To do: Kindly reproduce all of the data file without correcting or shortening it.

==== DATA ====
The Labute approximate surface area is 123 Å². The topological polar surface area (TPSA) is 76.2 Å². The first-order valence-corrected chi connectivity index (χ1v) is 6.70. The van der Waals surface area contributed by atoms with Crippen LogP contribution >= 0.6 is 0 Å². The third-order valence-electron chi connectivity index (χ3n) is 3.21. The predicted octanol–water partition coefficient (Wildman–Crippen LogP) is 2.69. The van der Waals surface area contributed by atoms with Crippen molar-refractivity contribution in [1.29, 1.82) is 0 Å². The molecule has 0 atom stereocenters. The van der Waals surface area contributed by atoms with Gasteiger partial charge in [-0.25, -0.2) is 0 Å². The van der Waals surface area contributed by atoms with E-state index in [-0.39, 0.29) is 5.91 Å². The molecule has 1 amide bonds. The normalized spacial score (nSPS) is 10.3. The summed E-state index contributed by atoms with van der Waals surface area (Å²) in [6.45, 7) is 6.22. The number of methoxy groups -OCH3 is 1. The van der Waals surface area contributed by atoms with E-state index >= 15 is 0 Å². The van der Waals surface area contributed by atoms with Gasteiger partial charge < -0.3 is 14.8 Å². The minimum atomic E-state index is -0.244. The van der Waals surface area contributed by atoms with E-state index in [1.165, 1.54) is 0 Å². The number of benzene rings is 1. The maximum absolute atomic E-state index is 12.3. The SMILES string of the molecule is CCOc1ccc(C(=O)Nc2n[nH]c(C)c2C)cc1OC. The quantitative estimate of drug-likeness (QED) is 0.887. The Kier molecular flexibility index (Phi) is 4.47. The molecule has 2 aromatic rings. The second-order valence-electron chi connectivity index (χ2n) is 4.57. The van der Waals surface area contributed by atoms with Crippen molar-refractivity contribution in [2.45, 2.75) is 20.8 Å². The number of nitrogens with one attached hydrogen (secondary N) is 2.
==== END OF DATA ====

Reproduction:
The Labute approximate surface area is 123 Å². The topological polar surface area (TPSA) is 76.2 Å². The first-order valence-corrected chi connectivity index (χ1v) is 6.70. The van der Waals surface area contributed by atoms with Crippen LogP contribution >= 0.6 is 0 Å². The third-order valence-electron chi connectivity index (χ3n) is 3.21. The predicted octanol–water partition coefficient (Wildman–Crippen LogP) is 2.69. The van der Waals surface area contributed by atoms with Crippen molar-refractivity contribution in [1.29, 1.82) is 0 Å². The molecule has 0 atom stereocenters. The van der Waals surface area contributed by atoms with Gasteiger partial charge in [-0.25, -0.2) is 0 Å². The van der Waals surface area contributed by atoms with E-state index in [-0.39, 0.29) is 5.91 Å². The molecule has 1 amide bonds. The normalized spacial score (nSPS) is 10.3. The summed E-state index contributed by atoms with van der Waals surface area (Å²) in [6.45, 7) is 6.22. The number of methoxy groups -OCH3 is 1. The van der Waals surface area contributed by atoms with E-state index >= 15 is 0 Å². The van der Waals surface area contributed by atoms with Gasteiger partial charge < -0.3 is 14.8 Å². The minimum atomic E-state index is -0.244. The van der Waals surface area contributed by atoms with E-state index in [1.165, 1.54) is 0 Å². The number of benzene rings is 1. The maximum absolute atomic E-state index is 12.3. The SMILES string of the molecule is CCOc1ccc(C(=O)Nc2n[nH]c(C)c2C)cc1OC. The quantitative estimate of drug-likeness (QED) is 0.887. The Kier molecular flexibility index (Phi) is 4.47. The molecule has 2 aromatic rings. The second-order valence-electron chi connectivity index (χ2n) is 4.57. The van der Waals surface area contributed by atoms with Crippen molar-refractivity contribution in [2.45, 2.75) is 20.8 Å². The number of nitrogens with one attached hydrogen (secondary N) is 2.